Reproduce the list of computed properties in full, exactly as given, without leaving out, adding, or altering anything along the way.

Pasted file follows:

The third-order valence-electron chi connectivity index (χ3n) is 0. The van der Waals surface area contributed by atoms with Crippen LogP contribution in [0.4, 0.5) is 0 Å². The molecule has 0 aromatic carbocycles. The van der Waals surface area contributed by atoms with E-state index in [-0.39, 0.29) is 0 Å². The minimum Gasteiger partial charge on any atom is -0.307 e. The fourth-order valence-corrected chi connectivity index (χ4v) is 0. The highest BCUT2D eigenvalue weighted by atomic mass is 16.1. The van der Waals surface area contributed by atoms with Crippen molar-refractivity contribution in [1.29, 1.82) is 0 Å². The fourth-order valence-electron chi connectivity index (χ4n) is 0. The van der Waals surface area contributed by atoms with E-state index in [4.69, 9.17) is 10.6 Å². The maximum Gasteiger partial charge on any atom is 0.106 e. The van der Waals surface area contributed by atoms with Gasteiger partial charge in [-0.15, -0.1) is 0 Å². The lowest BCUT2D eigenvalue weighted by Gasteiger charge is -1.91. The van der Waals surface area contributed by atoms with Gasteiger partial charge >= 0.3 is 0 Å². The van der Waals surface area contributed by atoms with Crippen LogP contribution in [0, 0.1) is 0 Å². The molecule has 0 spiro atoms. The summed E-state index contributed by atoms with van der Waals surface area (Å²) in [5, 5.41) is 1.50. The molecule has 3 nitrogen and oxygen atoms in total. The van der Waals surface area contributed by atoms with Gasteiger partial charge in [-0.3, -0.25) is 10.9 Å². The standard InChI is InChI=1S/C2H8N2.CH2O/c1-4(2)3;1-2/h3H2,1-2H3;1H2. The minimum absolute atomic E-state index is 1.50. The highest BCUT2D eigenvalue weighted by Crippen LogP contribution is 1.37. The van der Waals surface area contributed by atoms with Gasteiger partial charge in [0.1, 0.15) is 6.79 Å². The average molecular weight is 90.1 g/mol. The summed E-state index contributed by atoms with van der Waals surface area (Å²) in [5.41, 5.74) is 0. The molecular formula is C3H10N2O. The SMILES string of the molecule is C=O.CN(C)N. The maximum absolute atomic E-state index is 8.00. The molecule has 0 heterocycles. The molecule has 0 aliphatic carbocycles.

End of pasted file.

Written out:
The third-order valence-electron chi connectivity index (χ3n) is 0. The van der Waals surface area contributed by atoms with Crippen LogP contribution in [0.4, 0.5) is 0 Å². The molecule has 0 aromatic carbocycles. The van der Waals surface area contributed by atoms with E-state index in [-0.39, 0.29) is 0 Å². The minimum Gasteiger partial charge on any atom is -0.307 e. The fourth-order valence-corrected chi connectivity index (χ4v) is 0. The highest BCUT2D eigenvalue weighted by atomic mass is 16.1. The van der Waals surface area contributed by atoms with Crippen molar-refractivity contribution in [1.29, 1.82) is 0 Å². The fourth-order valence-electron chi connectivity index (χ4n) is 0. The van der Waals surface area contributed by atoms with E-state index in [4.69, 9.17) is 10.6 Å². The maximum Gasteiger partial charge on any atom is 0.106 e. The van der Waals surface area contributed by atoms with Gasteiger partial charge in [-0.15, -0.1) is 0 Å². The lowest BCUT2D eigenvalue weighted by Gasteiger charge is -1.91. The van der Waals surface area contributed by atoms with Gasteiger partial charge >= 0.3 is 0 Å². The van der Waals surface area contributed by atoms with Crippen LogP contribution in [0, 0.1) is 0 Å². The molecule has 0 spiro atoms. The summed E-state index contributed by atoms with van der Waals surface area (Å²) in [5, 5.41) is 1.50. The molecule has 3 nitrogen and oxygen atoms in total. The van der Waals surface area contributed by atoms with Gasteiger partial charge in [-0.3, -0.25) is 10.9 Å². The standard InChI is InChI=1S/C2H8N2.CH2O/c1-4(2)3;1-2/h3H2,1-2H3;1H2. The minimum absolute atomic E-state index is 1.50. The highest BCUT2D eigenvalue weighted by Crippen LogP contribution is 1.37. The van der Waals surface area contributed by atoms with Gasteiger partial charge in [0.1, 0.15) is 6.79 Å². The average molecular weight is 90.1 g/mol. The summed E-state index contributed by atoms with van der Waals surface area (Å²) in [5.41, 5.74) is 0. The molecular formula is C3H10N2O. The SMILES string of the molecule is C=O.CN(C)N. The maximum absolute atomic E-state index is 8.00. The molecule has 0 heterocycles. The molecule has 0 aliphatic carbocycles.